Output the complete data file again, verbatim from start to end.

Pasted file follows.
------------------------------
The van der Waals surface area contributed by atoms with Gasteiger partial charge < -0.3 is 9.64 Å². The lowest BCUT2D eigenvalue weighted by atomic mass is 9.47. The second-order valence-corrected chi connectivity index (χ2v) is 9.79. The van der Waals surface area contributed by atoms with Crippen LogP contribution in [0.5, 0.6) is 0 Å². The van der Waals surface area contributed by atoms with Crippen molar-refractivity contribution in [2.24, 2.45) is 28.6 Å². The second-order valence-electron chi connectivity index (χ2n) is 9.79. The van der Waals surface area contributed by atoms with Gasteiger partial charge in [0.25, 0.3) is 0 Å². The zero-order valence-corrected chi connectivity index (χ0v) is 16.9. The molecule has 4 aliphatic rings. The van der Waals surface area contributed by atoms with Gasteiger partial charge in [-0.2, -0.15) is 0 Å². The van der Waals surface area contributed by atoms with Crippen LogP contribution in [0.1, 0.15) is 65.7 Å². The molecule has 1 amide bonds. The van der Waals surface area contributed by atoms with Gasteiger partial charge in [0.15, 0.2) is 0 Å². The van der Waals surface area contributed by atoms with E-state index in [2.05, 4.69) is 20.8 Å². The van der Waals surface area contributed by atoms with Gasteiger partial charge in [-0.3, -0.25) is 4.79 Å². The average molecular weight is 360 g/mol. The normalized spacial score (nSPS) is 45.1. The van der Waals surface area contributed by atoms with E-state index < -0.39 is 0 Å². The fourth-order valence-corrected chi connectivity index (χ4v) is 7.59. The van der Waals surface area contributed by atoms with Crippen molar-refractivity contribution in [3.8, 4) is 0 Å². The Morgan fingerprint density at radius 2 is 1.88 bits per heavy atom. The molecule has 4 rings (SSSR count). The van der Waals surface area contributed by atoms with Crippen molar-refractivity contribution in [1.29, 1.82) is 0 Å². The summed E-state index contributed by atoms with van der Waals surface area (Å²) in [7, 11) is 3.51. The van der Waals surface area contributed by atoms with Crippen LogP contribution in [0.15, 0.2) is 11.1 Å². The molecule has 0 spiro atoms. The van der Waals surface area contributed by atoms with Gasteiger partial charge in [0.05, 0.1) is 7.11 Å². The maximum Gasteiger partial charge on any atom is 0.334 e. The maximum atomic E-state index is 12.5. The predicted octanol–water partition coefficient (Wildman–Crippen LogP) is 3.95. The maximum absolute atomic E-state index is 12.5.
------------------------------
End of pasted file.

The van der Waals surface area contributed by atoms with Gasteiger partial charge < -0.3 is 9.64 Å². The lowest BCUT2D eigenvalue weighted by atomic mass is 9.47. The second-order valence-corrected chi connectivity index (χ2v) is 9.79. The van der Waals surface area contributed by atoms with Crippen LogP contribution in [0.5, 0.6) is 0 Å². The van der Waals surface area contributed by atoms with Crippen molar-refractivity contribution in [2.24, 2.45) is 28.6 Å². The second-order valence-electron chi connectivity index (χ2n) is 9.79. The van der Waals surface area contributed by atoms with Gasteiger partial charge in [0.25, 0.3) is 0 Å². The zero-order valence-corrected chi connectivity index (χ0v) is 16.9. The molecule has 4 aliphatic rings. The van der Waals surface area contributed by atoms with Gasteiger partial charge in [-0.2, -0.15) is 0 Å². The van der Waals surface area contributed by atoms with Crippen LogP contribution in [0.1, 0.15) is 65.7 Å². The molecule has 1 amide bonds. The van der Waals surface area contributed by atoms with Gasteiger partial charge in [0.15, 0.2) is 0 Å². The van der Waals surface area contributed by atoms with E-state index in [2.05, 4.69) is 20.8 Å². The van der Waals surface area contributed by atoms with Gasteiger partial charge in [-0.3, -0.25) is 4.79 Å². The average molecular weight is 360 g/mol. The normalized spacial score (nSPS) is 45.1. The van der Waals surface area contributed by atoms with E-state index < -0.39 is 0 Å². The fourth-order valence-corrected chi connectivity index (χ4v) is 7.59. The van der Waals surface area contributed by atoms with Crippen molar-refractivity contribution in [3.8, 4) is 0 Å². The Morgan fingerprint density at radius 2 is 1.88 bits per heavy atom. The molecule has 4 rings (SSSR count). The van der Waals surface area contributed by atoms with Crippen molar-refractivity contribution in [1.29, 1.82) is 0 Å². The summed E-state index contributed by atoms with van der Waals surface area (Å²) in [7, 11) is 3.51. The van der Waals surface area contributed by atoms with Crippen LogP contribution in [0.15, 0.2) is 11.1 Å². The molecule has 0 spiro atoms. The van der Waals surface area contributed by atoms with Gasteiger partial charge in [0.05, 0.1) is 7.11 Å². The maximum Gasteiger partial charge on any atom is 0.334 e. The maximum atomic E-state index is 12.5. The predicted octanol–water partition coefficient (Wildman–Crippen LogP) is 3.95. The maximum absolute atomic E-state index is 12.5.